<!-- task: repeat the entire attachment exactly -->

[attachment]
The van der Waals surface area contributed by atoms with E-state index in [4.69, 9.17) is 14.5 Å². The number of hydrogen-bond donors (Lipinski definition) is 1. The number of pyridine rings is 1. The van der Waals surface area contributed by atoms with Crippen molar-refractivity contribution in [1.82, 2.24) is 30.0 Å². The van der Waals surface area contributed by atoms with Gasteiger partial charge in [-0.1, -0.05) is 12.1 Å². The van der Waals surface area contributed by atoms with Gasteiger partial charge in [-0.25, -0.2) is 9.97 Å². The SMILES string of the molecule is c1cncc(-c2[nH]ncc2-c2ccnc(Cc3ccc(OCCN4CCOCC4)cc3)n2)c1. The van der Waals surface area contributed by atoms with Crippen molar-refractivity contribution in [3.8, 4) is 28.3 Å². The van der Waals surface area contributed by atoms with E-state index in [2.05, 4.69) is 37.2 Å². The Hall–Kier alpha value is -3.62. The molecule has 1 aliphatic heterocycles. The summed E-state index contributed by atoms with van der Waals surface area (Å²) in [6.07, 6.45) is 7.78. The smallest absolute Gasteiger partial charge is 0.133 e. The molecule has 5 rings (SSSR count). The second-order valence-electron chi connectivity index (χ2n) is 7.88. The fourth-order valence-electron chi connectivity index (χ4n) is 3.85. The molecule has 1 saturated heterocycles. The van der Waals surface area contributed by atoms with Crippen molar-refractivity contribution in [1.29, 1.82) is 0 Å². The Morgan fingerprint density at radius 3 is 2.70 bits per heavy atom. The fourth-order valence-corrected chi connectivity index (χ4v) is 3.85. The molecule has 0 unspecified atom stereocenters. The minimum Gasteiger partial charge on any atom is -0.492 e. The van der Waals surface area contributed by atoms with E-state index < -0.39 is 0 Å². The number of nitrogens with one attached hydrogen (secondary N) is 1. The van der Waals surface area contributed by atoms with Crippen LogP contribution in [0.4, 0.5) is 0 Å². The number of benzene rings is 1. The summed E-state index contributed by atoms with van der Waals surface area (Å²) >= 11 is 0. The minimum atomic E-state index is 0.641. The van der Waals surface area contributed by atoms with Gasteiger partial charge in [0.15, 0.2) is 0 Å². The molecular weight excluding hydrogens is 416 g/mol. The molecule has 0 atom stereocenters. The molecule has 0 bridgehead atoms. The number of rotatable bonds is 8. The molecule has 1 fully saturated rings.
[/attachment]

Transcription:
The van der Waals surface area contributed by atoms with E-state index in [4.69, 9.17) is 14.5 Å². The number of hydrogen-bond donors (Lipinski definition) is 1. The number of pyridine rings is 1. The van der Waals surface area contributed by atoms with Crippen molar-refractivity contribution in [1.82, 2.24) is 30.0 Å². The van der Waals surface area contributed by atoms with Gasteiger partial charge in [-0.1, -0.05) is 12.1 Å². The van der Waals surface area contributed by atoms with Gasteiger partial charge in [-0.25, -0.2) is 9.97 Å². The SMILES string of the molecule is c1cncc(-c2[nH]ncc2-c2ccnc(Cc3ccc(OCCN4CCOCC4)cc3)n2)c1. The van der Waals surface area contributed by atoms with Crippen molar-refractivity contribution in [3.8, 4) is 28.3 Å². The van der Waals surface area contributed by atoms with E-state index in [2.05, 4.69) is 37.2 Å². The Hall–Kier alpha value is -3.62. The molecule has 1 aliphatic heterocycles. The summed E-state index contributed by atoms with van der Waals surface area (Å²) in [6.07, 6.45) is 7.78. The smallest absolute Gasteiger partial charge is 0.133 e. The molecule has 5 rings (SSSR count). The second-order valence-electron chi connectivity index (χ2n) is 7.88. The fourth-order valence-electron chi connectivity index (χ4n) is 3.85. The molecule has 1 saturated heterocycles. The van der Waals surface area contributed by atoms with Crippen molar-refractivity contribution in [1.29, 1.82) is 0 Å². The Morgan fingerprint density at radius 3 is 2.70 bits per heavy atom. The fourth-order valence-corrected chi connectivity index (χ4v) is 3.85. The molecule has 0 unspecified atom stereocenters. The minimum Gasteiger partial charge on any atom is -0.492 e. The van der Waals surface area contributed by atoms with E-state index < -0.39 is 0 Å². The number of nitrogens with one attached hydrogen (secondary N) is 1. The van der Waals surface area contributed by atoms with Crippen LogP contribution in [0.4, 0.5) is 0 Å². The number of benzene rings is 1. The summed E-state index contributed by atoms with van der Waals surface area (Å²) >= 11 is 0. The minimum atomic E-state index is 0.641. The van der Waals surface area contributed by atoms with Gasteiger partial charge in [0.15, 0.2) is 0 Å². The molecular weight excluding hydrogens is 416 g/mol. The molecule has 0 atom stereocenters. The molecule has 0 bridgehead atoms. The number of rotatable bonds is 8. The molecule has 1 fully saturated rings.